Thursday, April 23, 2009

"Did torture work?" is the wrong question - Ali Soufan shows why

Today's NYT op-ed by Ali Soufan, one of the FBI agents who interrogated Abu Zubaydah before the CIA entered the scene and began torturing him, shows that it's pointless to parse rival claims about whether Zubaydah gave up information ultimately leading to the capture of Khalid Shaikh Mohammed before or after the CIA began first subjecting him to cold, nakedness, incessant loud music and sleep deprivation, and later out-and-out torturing him. It's pointless, first, because the claim by Michael Hayden and Michael Mukasey that Zubaydah "was coerced into disclosing information that led to the capture of Ramzi bin al Shibh...who in turn disclosed information which -- when combined with what was learned from Abu Zubaydah -- helped lead to the capture of KSM and other senior terrorists" is simply false:
The information that led to Mr. Shibh’s capture came primarily from a different terrorist operative who was interviewed using traditional methods.
Even more important, arguments about whether specific bits of information were elicited by torture is ultimately beside the point. Leaving aside the undermining of U.S. civil liberties and America's standing in the world, torture undermines the interrogation process itself:

There was no actionable intelligence gained from using enhanced interrogation techniques on Abu Zubaydah that wasn’t, or couldn’t have been, gained from regular tactics. In addition, I saw that using these alternative methods on other terrorists backfired on more than a few occasions — all of which are still classified. The short sightedness behind the use of these techniques ignored the unreliability of the methods, the nature of the threat, the mentality and modus operandi of the terrorists, and due process...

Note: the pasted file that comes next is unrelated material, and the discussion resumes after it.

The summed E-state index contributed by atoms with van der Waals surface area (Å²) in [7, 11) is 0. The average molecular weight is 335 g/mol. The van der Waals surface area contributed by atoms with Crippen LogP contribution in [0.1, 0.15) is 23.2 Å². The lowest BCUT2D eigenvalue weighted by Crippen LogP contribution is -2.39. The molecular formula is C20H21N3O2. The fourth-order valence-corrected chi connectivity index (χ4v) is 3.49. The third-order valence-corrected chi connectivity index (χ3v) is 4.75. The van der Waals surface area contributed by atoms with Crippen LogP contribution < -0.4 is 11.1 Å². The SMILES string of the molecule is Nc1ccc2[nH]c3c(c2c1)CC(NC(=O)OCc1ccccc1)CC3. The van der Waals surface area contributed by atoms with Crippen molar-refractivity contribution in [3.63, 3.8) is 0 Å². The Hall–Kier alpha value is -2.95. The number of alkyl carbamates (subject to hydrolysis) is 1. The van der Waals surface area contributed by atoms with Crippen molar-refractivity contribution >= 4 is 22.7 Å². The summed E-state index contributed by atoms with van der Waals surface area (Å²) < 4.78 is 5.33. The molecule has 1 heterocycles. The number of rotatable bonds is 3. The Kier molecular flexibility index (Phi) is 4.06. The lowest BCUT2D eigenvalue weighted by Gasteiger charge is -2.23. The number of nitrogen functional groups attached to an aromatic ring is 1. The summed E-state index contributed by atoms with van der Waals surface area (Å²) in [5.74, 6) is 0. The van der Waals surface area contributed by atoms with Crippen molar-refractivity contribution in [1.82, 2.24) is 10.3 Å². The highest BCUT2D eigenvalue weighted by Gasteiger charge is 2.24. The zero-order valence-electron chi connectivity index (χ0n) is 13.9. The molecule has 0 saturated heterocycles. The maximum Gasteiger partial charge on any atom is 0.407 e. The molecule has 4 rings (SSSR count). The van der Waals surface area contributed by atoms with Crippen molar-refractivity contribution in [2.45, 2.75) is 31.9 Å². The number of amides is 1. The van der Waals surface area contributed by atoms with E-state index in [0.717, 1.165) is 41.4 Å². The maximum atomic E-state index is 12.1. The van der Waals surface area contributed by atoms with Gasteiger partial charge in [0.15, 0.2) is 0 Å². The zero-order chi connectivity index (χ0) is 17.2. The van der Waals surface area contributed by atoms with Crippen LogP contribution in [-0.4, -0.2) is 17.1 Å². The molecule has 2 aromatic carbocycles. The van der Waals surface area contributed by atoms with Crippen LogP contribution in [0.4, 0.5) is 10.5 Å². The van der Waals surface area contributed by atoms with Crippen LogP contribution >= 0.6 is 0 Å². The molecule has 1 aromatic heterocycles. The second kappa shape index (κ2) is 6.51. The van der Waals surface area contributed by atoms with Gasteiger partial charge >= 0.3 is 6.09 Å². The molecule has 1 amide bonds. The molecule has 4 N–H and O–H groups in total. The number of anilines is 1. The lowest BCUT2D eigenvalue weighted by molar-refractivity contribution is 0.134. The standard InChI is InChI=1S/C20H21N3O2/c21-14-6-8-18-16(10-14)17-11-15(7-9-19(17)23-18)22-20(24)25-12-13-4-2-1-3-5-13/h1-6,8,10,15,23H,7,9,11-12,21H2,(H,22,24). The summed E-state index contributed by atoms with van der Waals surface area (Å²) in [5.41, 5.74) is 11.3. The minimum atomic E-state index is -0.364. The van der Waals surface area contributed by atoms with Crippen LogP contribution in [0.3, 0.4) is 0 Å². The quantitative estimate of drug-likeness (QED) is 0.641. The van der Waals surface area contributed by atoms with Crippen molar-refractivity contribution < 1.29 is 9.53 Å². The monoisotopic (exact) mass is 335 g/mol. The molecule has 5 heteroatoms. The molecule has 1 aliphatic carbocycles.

One of the worst consequences of the use of these harsh techniques was that it reintroduced the so-called Chinese wall between the C.I.A. and F.B.I., similar to the communications obstacles that prevented us from working together to stop the 9/11 attacks. Because the bureau would not employ these problematic techniques, our agents who knew the most about the terrorists could have no part in the investigation. An F.B.I. colleague of mine who knew more about Khalid Shaikh Mohammed than anyone in the government was not allowed to speak to him.
Philip Zelikow, who interviewed Soufan for the 9/11 Commission, says that he "seemed to us to be one of the more impressive intelligence agents -- from any agency -- that we encountered in our work."

Having read many passionate claims by people I admire that torture always yields false information, I have feared that such assertions are too simple and too comforting. Soufan, who credibly claims to have obtained valuable results without coercion, provides an honorable practitioner's clarity. The point -- again leaving aside the damage torture does to the society that authorizes it -- is not that torture may never yield true information, but that it corrupts and short-circuits the painstaking, intense long-term engagement required to obtain a body of credible information. Torture yields an indistinguishable mishmash of truth and fiction conforming to what the torturers want to hear -- as when Zubaydah affirmed operational ties between al Qaeda and Iraq.

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